How does one even begin to attempt to introduce the likes of Melody Bates? She is a stalwart of the New York’s downtown scene and a chameleon performer you may have seen, for instance, in her multiple New York Innovative Theater Award-winning role in Eightythree Down at Under St. Marks. But then, she may have caught your eye in one of her many acting roles on the hallowed staged of New York’s Metropolitan Opera, where she has been a regular for many years, or on a recent episode of Law & Order: Special Victims Unit, or … touring around the world as part of a secret performance project where she was roaming the streets of Barcelona, Miami, New Orleans, and many others as a pin-stripe-suit and stiletto-wearing, fang-baring wolf-woman? (I am not making any of this up.)
As if all that weren’t enough, Bates tried sharpening her playwriting teeth—no pun intended—with a head-turning new take on a Shakespearean classic, Romeo and Juliet, by adding zombies to that iconic duo’s tale. Since her riff of a work R & J & Z originally premiered in 2014 at the Stonington Opera House in Maine, it has enjoyed multiple critically acclaimed productions, including the New York premiere at the New Ohio Theater. In a pandemic-observing Messenger chat session, I caught up with Bates to discuss and celebrate her R & J & Z being immortalized in a recent publication by the Original Works Publishing.
Ivan Talijancic (Rail): There is often something prescient about great works of art. So, I find it a bit uncanny that, here we are, speaking as a pandemic rages on, about the play you wrote that deals with history, eternal love, and plague—a conversation for the issue of the Rail that will hit the stands just in time for the Valentine’s Day. But I’d like to take us back to the origins of your play. Can you tell me, in brief, how the idea for R & J & Z came to you?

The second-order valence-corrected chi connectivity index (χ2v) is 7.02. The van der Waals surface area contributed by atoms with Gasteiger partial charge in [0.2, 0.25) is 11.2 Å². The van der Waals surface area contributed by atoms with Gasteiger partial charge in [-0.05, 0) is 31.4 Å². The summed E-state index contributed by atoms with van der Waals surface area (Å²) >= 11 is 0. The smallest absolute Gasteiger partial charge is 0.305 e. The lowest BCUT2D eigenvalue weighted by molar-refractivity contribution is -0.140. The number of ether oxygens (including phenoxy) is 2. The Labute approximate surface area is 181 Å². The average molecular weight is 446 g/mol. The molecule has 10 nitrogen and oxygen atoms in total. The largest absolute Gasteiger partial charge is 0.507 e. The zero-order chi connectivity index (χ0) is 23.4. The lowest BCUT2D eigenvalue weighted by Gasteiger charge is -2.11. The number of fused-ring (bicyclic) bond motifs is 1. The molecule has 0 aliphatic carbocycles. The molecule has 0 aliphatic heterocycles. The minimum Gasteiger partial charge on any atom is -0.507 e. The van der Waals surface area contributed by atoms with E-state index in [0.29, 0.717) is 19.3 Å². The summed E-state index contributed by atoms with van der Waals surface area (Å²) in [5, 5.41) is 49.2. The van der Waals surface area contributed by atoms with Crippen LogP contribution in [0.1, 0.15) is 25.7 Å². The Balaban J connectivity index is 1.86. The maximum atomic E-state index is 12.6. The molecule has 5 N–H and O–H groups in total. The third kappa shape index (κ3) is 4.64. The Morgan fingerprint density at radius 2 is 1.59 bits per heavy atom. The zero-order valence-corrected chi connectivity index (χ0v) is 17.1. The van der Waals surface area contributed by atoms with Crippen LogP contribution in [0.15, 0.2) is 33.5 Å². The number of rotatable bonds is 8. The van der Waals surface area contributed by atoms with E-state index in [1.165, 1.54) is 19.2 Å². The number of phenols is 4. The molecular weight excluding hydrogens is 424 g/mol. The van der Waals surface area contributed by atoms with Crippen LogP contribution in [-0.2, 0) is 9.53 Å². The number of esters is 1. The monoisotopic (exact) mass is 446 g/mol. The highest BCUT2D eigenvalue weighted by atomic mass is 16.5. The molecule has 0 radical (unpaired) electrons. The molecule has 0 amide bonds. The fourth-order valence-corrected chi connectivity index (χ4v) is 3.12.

Melody Bates: I love this origin story. R & J & Z is one of a few ideas that I’ve had that I really consider a little epiphany. Before the pandemic, one of my main sources of income was acting in operas at the Met. One night, I had comps to the old production of Roméo et Juliette. My partner Dave and I went, and it was sublime and beautiful and a little ridiculous, in the way of opera. At the end, Romeo drank his poison and died, Juliet stabbed herself and collapsed—and then they both got back up and sang this gorgeous music together. As Dave and I were walking back to the subway afterwards, I joked about it: “I mean what are they supposed to be, undead?”—and I stopped in my tracks, literally, on the corner of 63rd and Broadway, and said: “Oh my god, I have to write a play called Romeo and Juliet and Zombies.”
The next day I went back and re-read Shakespeare’s play, and what had been a clever, zeitgeisty idea turned into something much more. I know Romeo and Juliet well, I had worked on it more than once, I had played Juliet. But viewing it through the lens of this idea, I couldn’t believe how much the play seemed to dovetail with my little brainstorm. It turns out that Shakespeare was writing it during a period when London’s theaters were all closed due to the plague. His text is full of gory, visceral language: Romeo shoos Balthasar away from the graveyard with the threat that if he hangs around, “By heaven, I will tear thee joint by joint / And strew this hungry churchyard with thy limbs.” Juliet fears she might lose her mind if she awakens alone in the tomb, and “madly play with [her] forefather’s joints” before bashing her skull in with one of their bones. It’s gruesome, delicious, heartbreaking stuff. Entirely, tantalizingly suited to the concept for a supernatural sequel that had landed in my head. I started writing R & J & Z that same day.